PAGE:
Monthly Archives: August 2008
At our August 25 meeting, we discussed purchasing products made from recycled materials – a simple step businesses can take to reduce their environmental impact and support recycling systems. Lyndall McKernan from the Buy Recycled Business Alliance (BRBA) highlighted the importance of ‘buying recycled’ and provided an overview of Australia’s first national Recycled Product Directory (see www.brba.com.au) developed as a ‘one-stop-shop’ for anyone looking to source recycled products – ranging from furniture and stationery products through to hardware and packaging materials. The Buy Recycled Business Alliance (BRBA ) is a national not-for-profit alliance of organisations united by a commitment to … Continue Reading
On August 11, our meeting discussed how business enterprises will benefit from rethinking their processes in an economy, which must consider finite natural resources and the need to strive for a sustainable future. Helen Weston gave a talk about how to understand the new government policies, including the new carbon pollution reduction scheme and what these policies mean for small businesses. Helen has a broad business background and is applying her experience to the development of methods of reducing the cost and optimising the business opportunities of carbon reduction strategies and sustainability practices.
GreenBiz Café now has a presence on YouTube. Our first video is “Coal: What the Hell Are We Doing?”.
Logging of a Ghanaian forest submerged 40 years ago by a hydroelectric dam could point to an underwater timber bonanza worth billions of dollars. In October, a consortium led by Canadian company Clark Sustainable Resource Developments will begin logging timber submerged for 40 years by a hydroelectric dam in Lake Volta, the largest man-made lake in Africa. Cutting equipment will be mounted on barges, guided by sonars to grab trees below water. The project aims to harvest 14 million cubic meters of timber worth about $4 billion. Exploiting submerged rot-resistant hardwoods such as ebony, wawa or odum in Lake Volta, … Continue Reading
According to a United Nations report, cattle are "responsible for 18% of greenhouse gases, more than cars, planes and all other forms of transport put together." But why are cattle so bad? And are other sources of meat equally bad? There are about 1.3 billion cattle occupying 24% of the world’s entire land area. Cattle consume more than a third of the world’s grain. Producing one kilogram of steak requires almost 20,000 litres of water. Not eating 500 grams of steak would save more water than not showering for a year. In regard to greenhouse gases, the problem with cattle … Continue Reading
A policy brief issued for the World Water Week in Stockholm reports that as much as half of all the food produced in the world is wasted. The brief, authored by the Stockholm International Water Institute, the UN Food and Agriculture Organization and the International Water Management Institute, shows that the current food crisis is less a crisis of production than a crisis of waste. "More than enough food is produced to feed a healthy global population. Distribution and access to food is a problem," the brief states. "We are providing food to take care of not only our necessary … Continue Reading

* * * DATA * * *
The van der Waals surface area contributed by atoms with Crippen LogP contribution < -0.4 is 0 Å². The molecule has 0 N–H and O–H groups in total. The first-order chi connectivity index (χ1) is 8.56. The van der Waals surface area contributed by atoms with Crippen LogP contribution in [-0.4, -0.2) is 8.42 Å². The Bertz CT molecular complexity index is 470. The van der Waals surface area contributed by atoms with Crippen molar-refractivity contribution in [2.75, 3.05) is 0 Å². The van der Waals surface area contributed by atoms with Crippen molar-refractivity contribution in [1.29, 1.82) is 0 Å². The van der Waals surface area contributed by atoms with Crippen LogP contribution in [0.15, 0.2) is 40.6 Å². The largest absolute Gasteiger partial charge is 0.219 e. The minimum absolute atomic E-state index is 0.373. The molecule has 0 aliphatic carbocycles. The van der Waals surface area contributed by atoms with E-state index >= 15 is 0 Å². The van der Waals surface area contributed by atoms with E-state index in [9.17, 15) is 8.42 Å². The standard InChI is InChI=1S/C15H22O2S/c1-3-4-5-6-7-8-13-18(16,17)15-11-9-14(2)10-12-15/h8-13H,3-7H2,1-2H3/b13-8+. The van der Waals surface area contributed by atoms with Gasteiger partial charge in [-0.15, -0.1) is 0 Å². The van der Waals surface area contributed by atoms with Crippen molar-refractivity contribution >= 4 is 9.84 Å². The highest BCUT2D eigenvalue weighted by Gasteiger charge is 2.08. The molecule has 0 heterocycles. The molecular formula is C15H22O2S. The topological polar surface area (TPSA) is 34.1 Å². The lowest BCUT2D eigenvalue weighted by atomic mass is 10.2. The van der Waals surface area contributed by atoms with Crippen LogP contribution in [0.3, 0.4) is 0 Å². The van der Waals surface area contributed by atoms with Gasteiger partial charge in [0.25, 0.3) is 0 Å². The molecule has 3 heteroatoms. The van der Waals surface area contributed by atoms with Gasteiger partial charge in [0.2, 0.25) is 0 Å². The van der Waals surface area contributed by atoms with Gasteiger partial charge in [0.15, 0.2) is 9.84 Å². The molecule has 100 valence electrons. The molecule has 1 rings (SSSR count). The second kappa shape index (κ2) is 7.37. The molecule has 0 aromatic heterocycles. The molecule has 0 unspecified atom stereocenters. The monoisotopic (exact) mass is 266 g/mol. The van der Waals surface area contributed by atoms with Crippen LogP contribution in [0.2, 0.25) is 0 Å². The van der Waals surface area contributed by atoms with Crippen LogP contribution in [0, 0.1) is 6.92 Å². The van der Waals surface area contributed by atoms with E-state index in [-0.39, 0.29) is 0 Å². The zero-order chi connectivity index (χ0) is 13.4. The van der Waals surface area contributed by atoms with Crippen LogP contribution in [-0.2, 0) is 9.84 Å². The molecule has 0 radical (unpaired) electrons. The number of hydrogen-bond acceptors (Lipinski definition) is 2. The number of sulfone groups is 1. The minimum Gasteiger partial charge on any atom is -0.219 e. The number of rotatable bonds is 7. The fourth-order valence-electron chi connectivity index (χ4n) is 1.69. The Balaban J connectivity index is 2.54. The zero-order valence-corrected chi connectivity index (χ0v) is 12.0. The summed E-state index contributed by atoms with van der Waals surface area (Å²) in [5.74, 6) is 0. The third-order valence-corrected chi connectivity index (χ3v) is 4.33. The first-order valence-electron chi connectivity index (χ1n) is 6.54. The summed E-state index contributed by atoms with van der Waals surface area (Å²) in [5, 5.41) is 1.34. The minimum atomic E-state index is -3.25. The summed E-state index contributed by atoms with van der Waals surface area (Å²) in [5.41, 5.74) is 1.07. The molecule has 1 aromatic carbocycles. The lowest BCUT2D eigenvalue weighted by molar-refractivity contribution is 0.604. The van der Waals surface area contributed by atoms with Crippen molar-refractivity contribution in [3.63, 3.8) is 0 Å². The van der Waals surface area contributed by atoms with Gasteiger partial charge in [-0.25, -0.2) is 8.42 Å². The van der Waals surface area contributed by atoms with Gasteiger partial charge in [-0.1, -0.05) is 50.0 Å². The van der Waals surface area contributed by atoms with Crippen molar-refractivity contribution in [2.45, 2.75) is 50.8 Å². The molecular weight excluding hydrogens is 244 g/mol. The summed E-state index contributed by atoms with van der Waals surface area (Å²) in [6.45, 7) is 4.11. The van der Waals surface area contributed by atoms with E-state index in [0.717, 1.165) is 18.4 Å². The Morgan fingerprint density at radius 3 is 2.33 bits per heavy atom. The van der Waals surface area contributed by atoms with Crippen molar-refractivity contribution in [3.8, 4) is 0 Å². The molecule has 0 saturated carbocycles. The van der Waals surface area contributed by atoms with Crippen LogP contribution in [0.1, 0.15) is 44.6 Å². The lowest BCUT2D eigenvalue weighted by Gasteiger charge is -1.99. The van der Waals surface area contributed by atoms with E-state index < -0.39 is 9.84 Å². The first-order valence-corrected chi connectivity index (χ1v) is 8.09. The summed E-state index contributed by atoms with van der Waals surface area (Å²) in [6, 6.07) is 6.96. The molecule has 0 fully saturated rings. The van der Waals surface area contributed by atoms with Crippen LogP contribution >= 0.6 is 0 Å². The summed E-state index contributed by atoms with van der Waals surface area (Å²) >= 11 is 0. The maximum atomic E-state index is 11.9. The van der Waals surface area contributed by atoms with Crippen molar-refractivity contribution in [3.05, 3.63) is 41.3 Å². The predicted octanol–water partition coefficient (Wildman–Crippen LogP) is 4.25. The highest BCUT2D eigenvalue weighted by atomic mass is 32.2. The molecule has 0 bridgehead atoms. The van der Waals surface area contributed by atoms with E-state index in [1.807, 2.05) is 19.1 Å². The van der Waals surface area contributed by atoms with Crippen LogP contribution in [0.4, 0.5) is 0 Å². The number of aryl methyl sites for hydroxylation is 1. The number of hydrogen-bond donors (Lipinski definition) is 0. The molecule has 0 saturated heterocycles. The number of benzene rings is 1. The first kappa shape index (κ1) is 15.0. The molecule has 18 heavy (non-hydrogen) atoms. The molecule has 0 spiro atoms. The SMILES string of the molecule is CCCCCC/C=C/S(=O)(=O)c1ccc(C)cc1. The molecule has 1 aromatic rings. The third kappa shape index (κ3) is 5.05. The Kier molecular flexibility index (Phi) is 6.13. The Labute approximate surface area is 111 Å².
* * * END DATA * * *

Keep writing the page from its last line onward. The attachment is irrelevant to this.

The Queen has taken steps to make Balmoral, her Scootish residence, completely self-sufficient in energy. She has installed a small hydro-electric plant on a stream in the estate. It generates enough to supply electricity to the 1,000 residents in the area with the excess sold to the national grid. The Queen has registered all the woodlands with the Forestry Stewardship Council which supports sustainable forestry worldwide. All farming practices are registered with the Soil Association, which promotes organic food and farming. All the organic waste on the estate is recycled. The Queen’s security staff patrol on mountain bikes rather than … Continue Reading
US company, Solazyme, has announced that it will be capable of mass producing millions of gallons of biodiesel derived from algae within 3 years. Solazyme is the first company to produce algae diesel that meets US standards but until now has not announced a timeline for mass production. According to Solazyme CEO, Jonathan Wolfson “The technology is moving a lot quicker than some people would expect." The key to Solazyme’s ability to bring its product to market quickly is its process of growing algae in the dark in large tanks by feeding it with biomass. The algae then eat the … Continue Reading
Google is investing $US10.5 million in three research projects on the potential of using geothermal energy from deeply buried hot rocks to produce electricity.
Australia’s "60 Minutes" has broadcast an item called "Crunch Time" which made much of the opinions of David Evans, a computer programmer with a PhD in electrical engineering who once worked on a mathematical modeling program for the Australian Greenhouse Office. Dr Evans put two arguments to support his view that global warming is not caused by carbon emissions. Dr Evans first point was that, although carbon emissions have continued to increase, global temperatures have not increased for the last eight years. Here is the graph of global temperatures from the UK Met. Office’s Hadley Centre. It’s difficult to see … Continue Reading